New Guidelines May Widen Use of Statins
Recommendations focus on patient risk factors rather than cholesterol numbers, experts say
The committee also said matching patients with the appropriate level of statin therapy is more important than achieving any specific target number, as was common in the past.
For young adults, preventing high cholesterol in the first place can go a long way toward avoiding heart attacks and strokes, the committee added.
About one-third of adults at risk for a heart attack or stroke have not been diagnosed but could benefit from primary prevention -- including taking statins -- according to the report.
Doctors should use known risk factors -- such as age, cholesterol levels, blood pressure, smoking and diabetes -- to assess cardiovascular risk. "These are the strongest predictors of 10-year risk for cardiovascular disease," Dr. Donald Lloyd-Jones, a professor of preventive medicine at the Northwestern University Feinberg School of Medicine and co-chairman of the committee, said during the press conference.
Patients at risk of a heart attack or stroke within the next 10 years should get immediate drug therapy and be encouraged to change their lifestyle, Lloyd-Jones said.
On the other hand, those at lower risk of heart attack or stroke should be counseled to make lifestyle changes and probably do not need drug therapy, he said.
Reducing obesity also cuts heart-health risks, and the new guidelines may help doctors and their plus-sized patients devise an effective -- and perhaps lifesaving -- weight-loss plan.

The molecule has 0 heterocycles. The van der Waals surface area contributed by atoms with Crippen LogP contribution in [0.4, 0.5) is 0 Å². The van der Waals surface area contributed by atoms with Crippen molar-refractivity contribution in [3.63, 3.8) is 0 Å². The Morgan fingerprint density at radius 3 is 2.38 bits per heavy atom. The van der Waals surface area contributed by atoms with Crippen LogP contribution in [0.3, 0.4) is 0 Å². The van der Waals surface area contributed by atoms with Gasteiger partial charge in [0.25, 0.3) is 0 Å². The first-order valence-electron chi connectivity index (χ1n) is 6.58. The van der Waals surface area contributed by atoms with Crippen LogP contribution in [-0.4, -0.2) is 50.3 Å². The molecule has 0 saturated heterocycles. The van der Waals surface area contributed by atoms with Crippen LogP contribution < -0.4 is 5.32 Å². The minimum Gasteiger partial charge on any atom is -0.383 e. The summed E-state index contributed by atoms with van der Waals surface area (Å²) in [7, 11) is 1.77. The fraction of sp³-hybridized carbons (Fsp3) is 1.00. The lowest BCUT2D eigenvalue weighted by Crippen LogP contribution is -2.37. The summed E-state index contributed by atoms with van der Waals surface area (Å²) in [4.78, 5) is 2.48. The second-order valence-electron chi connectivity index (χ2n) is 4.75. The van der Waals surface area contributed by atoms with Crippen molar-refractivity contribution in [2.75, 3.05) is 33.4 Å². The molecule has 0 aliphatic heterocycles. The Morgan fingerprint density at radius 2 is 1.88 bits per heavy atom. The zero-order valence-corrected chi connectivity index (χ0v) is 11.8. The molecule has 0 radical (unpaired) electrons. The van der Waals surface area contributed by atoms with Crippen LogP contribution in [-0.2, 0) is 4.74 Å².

What works best are lifestyle changes, not crash diets, the authors of the new guidelines said.
"Our recommendation is that doctors prescribe a diet to achieve reduced caloric intake as part of a comprehensive lifestyle intervention," guideline co-author Dr. Donna Ryan, a professor emeritus at Louisiana State University's Pennington Biomedical Research Center in Baton Rouge, said during the press conference. The diet should be tailored to patient preferences and any drugs they take, she said.
Diet, physical activity and face-to-face behavioral counseling combined can lead to "clinically meaningful health improvement," Ryan said. "These benefits begin with weight loss in the range of 3 percent to 5 percent." The most effective behavior programs include two to three meetings a month for six months or more, according to the report.